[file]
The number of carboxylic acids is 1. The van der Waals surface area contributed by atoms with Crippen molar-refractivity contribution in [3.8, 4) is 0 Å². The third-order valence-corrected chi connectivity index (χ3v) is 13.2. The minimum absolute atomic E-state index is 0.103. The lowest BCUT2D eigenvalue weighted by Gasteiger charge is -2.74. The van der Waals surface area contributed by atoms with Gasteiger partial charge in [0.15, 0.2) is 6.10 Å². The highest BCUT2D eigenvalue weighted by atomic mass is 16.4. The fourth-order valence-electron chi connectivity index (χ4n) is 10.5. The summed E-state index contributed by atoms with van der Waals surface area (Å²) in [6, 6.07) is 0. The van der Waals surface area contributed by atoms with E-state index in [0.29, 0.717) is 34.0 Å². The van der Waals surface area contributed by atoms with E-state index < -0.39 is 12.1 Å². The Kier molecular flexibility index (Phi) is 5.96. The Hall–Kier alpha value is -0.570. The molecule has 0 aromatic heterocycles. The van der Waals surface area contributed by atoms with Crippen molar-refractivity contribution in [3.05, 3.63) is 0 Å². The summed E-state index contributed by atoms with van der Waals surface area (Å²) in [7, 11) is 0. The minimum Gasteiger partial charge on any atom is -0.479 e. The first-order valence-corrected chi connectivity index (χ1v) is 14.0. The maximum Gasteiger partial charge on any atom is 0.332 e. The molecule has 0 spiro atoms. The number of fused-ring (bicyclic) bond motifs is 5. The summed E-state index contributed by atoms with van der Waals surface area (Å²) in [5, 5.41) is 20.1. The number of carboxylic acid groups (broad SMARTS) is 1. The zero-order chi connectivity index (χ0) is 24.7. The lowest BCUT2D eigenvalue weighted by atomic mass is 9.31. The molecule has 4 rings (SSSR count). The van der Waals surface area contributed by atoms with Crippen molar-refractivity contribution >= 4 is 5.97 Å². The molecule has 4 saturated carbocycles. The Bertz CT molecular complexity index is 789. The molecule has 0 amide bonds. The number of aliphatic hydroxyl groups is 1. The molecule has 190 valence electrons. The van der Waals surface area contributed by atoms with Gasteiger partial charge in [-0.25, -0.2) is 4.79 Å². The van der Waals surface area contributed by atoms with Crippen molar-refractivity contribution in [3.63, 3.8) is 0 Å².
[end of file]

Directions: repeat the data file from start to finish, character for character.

The number of carboxylic acids is 1. The van der Waals surface area contributed by atoms with Crippen molar-refractivity contribution in [3.8, 4) is 0 Å². The third-order valence-corrected chi connectivity index (χ3v) is 13.2. The minimum absolute atomic E-state index is 0.103. The lowest BCUT2D eigenvalue weighted by Gasteiger charge is -2.74. The van der Waals surface area contributed by atoms with Gasteiger partial charge in [0.15, 0.2) is 6.10 Å². The highest BCUT2D eigenvalue weighted by atomic mass is 16.4. The fourth-order valence-electron chi connectivity index (χ4n) is 10.5. The summed E-state index contributed by atoms with van der Waals surface area (Å²) in [6, 6.07) is 0. The van der Waals surface area contributed by atoms with E-state index in [0.29, 0.717) is 34.0 Å². The van der Waals surface area contributed by atoms with E-state index < -0.39 is 12.1 Å². The Kier molecular flexibility index (Phi) is 5.96. The Hall–Kier alpha value is -0.570. The molecule has 0 aromatic heterocycles. The van der Waals surface area contributed by atoms with Crippen molar-refractivity contribution in [3.05, 3.63) is 0 Å². The summed E-state index contributed by atoms with van der Waals surface area (Å²) in [7, 11) is 0. The minimum Gasteiger partial charge on any atom is -0.479 e. The first-order valence-corrected chi connectivity index (χ1v) is 14.0. The maximum Gasteiger partial charge on any atom is 0.332 e. The molecule has 0 spiro atoms. The number of fused-ring (bicyclic) bond motifs is 5. The summed E-state index contributed by atoms with van der Waals surface area (Å²) in [5, 5.41) is 20.1. The number of carboxylic acid groups (broad SMARTS) is 1. The zero-order chi connectivity index (χ0) is 24.7. The lowest BCUT2D eigenvalue weighted by atomic mass is 9.31. The molecule has 4 rings (SSSR count). The van der Waals surface area contributed by atoms with Crippen molar-refractivity contribution >= 4 is 5.97 Å². The molecule has 4 saturated carbocycles. The Bertz CT molecular complexity index is 789. The molecule has 0 amide bonds. The number of aliphatic hydroxyl groups is 1. The molecule has 190 valence electrons. The van der Waals surface area contributed by atoms with Gasteiger partial charge in [-0.25, -0.2) is 4.79 Å². The van der Waals surface area contributed by atoms with Crippen molar-refractivity contribution in [3.63, 3.8) is 0 Å².